Nature is not natural and can never be naturalized — Graham Harman

Wednesday, May 29, 2013

Eco Humanities Symposium CFP

Come one and all!

Rice University English Symposium

September 13-14, 2013
Ecology and the Environmental Humanities
Keynotes: Prof. Claire Colebrook, PennState University
Prof. Timothy Morton, Rice University

The 2013 English Symposium at Rice University invites responses to the ecological and nonhuman turns in the humanities. These turns are undoubtedly responses to environmental crises, food shortages, global warming, factory farming, and species extinction, but this symposium is also interested in discussing the emergence of nonhumans, such as matter, objects, animals, systems, technology, and media, in our critical conversations surrounding these problems.

While the humanities have an opportunity to challenge the problems and solutions put forth by scientific discourses, the Anthropocene, the post-Natural, and the Posthuman come to challenge humanism. What are humanities scholars able to contribute to the conversations concerning ecology and nonhumans?

Papers can address these topics across a variety of periods, genres, disciplines, and theoretical frames, such as:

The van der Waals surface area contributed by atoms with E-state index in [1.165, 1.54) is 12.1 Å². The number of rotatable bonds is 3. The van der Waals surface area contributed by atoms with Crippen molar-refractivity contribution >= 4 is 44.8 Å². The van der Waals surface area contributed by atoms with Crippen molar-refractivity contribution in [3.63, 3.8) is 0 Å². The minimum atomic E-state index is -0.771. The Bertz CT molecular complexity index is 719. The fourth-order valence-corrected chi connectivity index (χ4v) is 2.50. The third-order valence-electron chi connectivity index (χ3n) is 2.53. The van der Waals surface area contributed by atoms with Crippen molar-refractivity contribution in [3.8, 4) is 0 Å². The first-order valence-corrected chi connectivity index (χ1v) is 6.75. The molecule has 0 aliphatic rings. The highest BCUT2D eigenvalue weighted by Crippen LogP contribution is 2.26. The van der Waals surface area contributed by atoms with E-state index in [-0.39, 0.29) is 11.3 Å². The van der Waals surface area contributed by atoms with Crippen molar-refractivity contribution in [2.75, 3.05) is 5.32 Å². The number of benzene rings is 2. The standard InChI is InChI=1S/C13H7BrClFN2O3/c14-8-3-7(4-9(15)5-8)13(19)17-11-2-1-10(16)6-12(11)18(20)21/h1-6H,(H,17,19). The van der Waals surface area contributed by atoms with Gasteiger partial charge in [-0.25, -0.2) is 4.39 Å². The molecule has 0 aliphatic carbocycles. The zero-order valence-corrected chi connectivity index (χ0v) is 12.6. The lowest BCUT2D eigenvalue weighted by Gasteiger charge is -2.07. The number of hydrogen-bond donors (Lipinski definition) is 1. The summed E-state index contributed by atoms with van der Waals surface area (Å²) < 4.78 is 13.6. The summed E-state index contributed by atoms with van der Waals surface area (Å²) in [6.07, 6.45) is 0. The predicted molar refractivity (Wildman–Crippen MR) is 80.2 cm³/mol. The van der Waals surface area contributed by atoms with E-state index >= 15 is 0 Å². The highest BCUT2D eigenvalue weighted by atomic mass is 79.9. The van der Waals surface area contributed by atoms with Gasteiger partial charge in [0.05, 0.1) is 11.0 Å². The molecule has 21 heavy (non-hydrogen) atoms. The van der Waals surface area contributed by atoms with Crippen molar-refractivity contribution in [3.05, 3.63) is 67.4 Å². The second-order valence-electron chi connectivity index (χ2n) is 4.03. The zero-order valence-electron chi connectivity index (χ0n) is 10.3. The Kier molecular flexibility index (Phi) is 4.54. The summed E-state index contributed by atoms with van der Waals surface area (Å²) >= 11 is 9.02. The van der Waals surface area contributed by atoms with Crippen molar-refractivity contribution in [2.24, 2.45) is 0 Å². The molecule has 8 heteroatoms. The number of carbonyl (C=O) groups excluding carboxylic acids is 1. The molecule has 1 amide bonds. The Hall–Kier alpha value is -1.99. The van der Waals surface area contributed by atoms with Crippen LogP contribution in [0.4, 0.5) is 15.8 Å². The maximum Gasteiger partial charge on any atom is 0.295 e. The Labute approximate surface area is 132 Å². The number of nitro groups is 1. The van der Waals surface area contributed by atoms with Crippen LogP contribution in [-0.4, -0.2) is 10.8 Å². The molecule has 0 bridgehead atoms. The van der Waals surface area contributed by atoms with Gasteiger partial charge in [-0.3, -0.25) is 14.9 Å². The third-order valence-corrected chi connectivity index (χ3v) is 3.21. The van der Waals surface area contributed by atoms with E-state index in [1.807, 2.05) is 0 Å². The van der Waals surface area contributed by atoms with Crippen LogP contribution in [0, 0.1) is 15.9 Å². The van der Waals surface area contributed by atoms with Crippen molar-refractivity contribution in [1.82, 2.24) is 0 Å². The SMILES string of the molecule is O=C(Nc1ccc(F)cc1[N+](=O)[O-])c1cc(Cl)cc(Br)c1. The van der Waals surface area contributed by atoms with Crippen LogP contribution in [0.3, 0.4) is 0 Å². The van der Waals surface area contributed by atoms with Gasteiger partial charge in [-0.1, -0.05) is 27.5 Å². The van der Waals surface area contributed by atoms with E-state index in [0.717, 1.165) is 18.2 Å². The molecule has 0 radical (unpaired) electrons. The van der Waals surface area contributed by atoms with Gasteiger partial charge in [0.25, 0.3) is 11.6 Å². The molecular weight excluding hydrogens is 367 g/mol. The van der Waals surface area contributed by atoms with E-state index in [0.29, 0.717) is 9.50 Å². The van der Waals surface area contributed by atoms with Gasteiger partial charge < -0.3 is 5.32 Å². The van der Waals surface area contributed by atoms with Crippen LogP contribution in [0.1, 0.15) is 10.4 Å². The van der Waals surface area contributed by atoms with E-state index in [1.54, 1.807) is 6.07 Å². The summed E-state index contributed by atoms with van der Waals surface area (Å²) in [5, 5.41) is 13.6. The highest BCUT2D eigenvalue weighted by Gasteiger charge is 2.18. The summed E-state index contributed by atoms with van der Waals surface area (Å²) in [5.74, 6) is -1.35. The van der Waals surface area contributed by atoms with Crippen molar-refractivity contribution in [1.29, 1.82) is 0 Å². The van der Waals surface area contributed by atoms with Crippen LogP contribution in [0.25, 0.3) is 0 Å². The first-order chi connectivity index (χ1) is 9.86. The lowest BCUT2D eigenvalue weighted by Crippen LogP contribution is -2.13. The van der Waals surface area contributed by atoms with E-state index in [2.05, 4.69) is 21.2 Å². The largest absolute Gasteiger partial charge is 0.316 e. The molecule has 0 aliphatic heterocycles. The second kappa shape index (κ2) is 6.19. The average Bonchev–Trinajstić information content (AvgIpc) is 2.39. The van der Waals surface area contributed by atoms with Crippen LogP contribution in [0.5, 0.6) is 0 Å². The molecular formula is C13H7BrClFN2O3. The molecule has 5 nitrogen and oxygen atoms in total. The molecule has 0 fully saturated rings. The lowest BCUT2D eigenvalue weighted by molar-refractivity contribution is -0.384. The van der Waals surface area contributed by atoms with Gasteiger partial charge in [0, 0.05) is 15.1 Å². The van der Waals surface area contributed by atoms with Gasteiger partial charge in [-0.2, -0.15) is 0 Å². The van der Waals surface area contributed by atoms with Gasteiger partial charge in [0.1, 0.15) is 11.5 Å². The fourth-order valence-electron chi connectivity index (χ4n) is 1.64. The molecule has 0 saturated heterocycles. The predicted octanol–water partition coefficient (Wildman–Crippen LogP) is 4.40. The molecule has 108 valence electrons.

Affect Theory
Biopolitics
Capitalism and Political Economy
Critical Animal Studies
Critical Race Studies
Cybernetics and Technology
Disability Studies
Environmental Activism
Eugenics
Food studies
Gender and Sexuality Studies
Geopolitics
Green Capitalism
History of Science
Imperialisms
Medicine and Disease
New Materialism
New Media
Object Oriented Ontology
Population Studies
Postcolonialism
Posthumanism
Psychoanalysis
Reproduction
Settlement Studies
Social Movements
Sustainability
Systems Theory
Proposals (max 250 words) are due on July 1. Papers should be readable in 20 minutes, but shorter pieces are encouraged to allow more time for discussion. Please email proposals to rice.symposium@gmail.com as a word document or pdf file.




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